FILE – In this combination of file photos, entertainer Bill Cosby pauses during an interview in Washington on Nov. 6, 2014, and Andrea Constand poses for a photo in Toronto on Aug. 1, 1987. A crucial phase of Cosby's sex assault trial starts Monday, May 22, 2017, when lawyers gather in Pittsburgh to pick the jury that will decide if the actor drugged and molested Constand, a Temple University women's basketball team manager, at his home near Philadelphia in 2004. (AP Photo/Evan Vucci, left, and Ron Bull/Toronto Star/The Canadian Press via AP, right) © The Associated Press FILE – In this combination of file photos, entertainer Bill Cosby pauses during an interview in Washington on Nov. 6, 2014, and Andrea Constand poses for a photo in Toronto on Aug. 1, 1987. A crucial phase of Cosby's sex assault trial starts Monday, May 22, 2017, when lawyers gather in Pittsburgh to pick the jury that will decide if the actor drugged and molested Constand, a Temple University women's basketball team manager, at his home near Philadelphia in 2004. (AP Photo/Evan Vucci, left, and Ron Bull/Toronto Star/The Canadian Press via AP, right)

"No one should make an effort to be on this jury, and no one should make an effort to not be on this jury," Judge Steven T. O'Neill told the group.

Bill Cosby arrives for jury selection in his sexual assault case at the Allegheny County Courthouse, Monday, May 22, 2017, in Pittsburgh. The case is set for trial June 5 in suburban Philadelphia. (Nate Smallwood/Pittsburgh Tribune-Review via AP) © The Associated Press Bill Cosby arrives for jury selection in his sexual assault case at the Allegheny County Courthouse, Monday, May 22, 2017, in Pittsburgh. The case is set for trial June 5 in suburban Philadelphia. (Nate Smallwood/Pittsburgh Tribune-Review via AP)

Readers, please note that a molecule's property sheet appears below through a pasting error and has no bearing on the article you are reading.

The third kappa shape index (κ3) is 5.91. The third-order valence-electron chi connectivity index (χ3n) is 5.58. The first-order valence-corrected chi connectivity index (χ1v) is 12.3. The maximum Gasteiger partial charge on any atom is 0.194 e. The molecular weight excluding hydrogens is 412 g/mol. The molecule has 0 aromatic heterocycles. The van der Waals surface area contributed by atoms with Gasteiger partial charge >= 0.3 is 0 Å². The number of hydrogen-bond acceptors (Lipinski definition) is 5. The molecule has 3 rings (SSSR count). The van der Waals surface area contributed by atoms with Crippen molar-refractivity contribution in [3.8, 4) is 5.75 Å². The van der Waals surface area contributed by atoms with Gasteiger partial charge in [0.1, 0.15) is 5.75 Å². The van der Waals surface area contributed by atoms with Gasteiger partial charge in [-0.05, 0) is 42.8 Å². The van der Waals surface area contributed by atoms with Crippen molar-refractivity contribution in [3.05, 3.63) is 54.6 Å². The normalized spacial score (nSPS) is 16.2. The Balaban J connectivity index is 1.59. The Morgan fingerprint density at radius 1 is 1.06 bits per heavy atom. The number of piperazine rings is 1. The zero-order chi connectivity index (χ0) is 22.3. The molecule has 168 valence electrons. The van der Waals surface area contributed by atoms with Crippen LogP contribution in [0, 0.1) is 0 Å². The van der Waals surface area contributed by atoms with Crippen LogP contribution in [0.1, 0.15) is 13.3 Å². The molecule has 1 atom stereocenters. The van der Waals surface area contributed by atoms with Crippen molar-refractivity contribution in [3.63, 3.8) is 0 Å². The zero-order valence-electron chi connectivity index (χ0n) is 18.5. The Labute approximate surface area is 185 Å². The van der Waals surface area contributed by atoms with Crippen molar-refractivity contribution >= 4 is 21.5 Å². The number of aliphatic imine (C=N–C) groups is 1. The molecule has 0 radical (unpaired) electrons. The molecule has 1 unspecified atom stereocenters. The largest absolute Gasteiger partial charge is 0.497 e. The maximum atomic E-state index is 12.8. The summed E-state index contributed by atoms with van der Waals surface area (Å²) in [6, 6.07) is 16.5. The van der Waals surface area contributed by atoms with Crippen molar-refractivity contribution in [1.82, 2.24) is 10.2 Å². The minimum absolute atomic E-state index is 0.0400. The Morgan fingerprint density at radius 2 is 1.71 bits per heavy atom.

Sixty-seven people said it would be a hardship to spend up to three weeks sequestered near Philadelphia next month.

Bill Cosby, center, arrives for jury selection in his sexual assault case at the Allegheny County Courthouse, Monday, May 22, 2017, in Pittsburgh, Pa. The case is set for trial June 5 in suburban Philadelphia. (AP Photo/Gene J. Puskar) © The Associated Press Bill Cosby, center, arrives for jury selection in his sexual assault case at the Allegheny County Courthouse, Monday, May 22, 2017, in Pittsburgh, Pa. The case is set for trial June 5 in suburban Philadelphia. (AP Photo/Gene J. Puskar)

Cosby entered the courtroom in Pittsburgh on the arm of an aide, using a cane and carrying a box of tissues. He showed little emotion sitting beside three of his lawyers at the defense table.

Bill Cosby, center, arrives for jury selection in his sexual assault case at the Allegheny County Courthouse, Monday, May 22, 2017, in Pittsburgh. The case is set for trial June 5 in suburban Philadelphia. (AP Photo/Gene J. Puskar) © The Associated Press Bill Cosby, center, arrives for jury selection in his sexual assault case at the Allegheny County Courthouse, Monday, May 22, 2017, in Pittsburgh. The case is set for trial June 5 in suburban Philadelphia. (AP Photo/Gene J. Puskar)

Lead lawyer Brian McMonagle had earlier said he hoped an unbiased jury could be found fairly quickly this week. He said Cosby was "looking forward" to getting the process started. Cosby has said he does not expect to testify.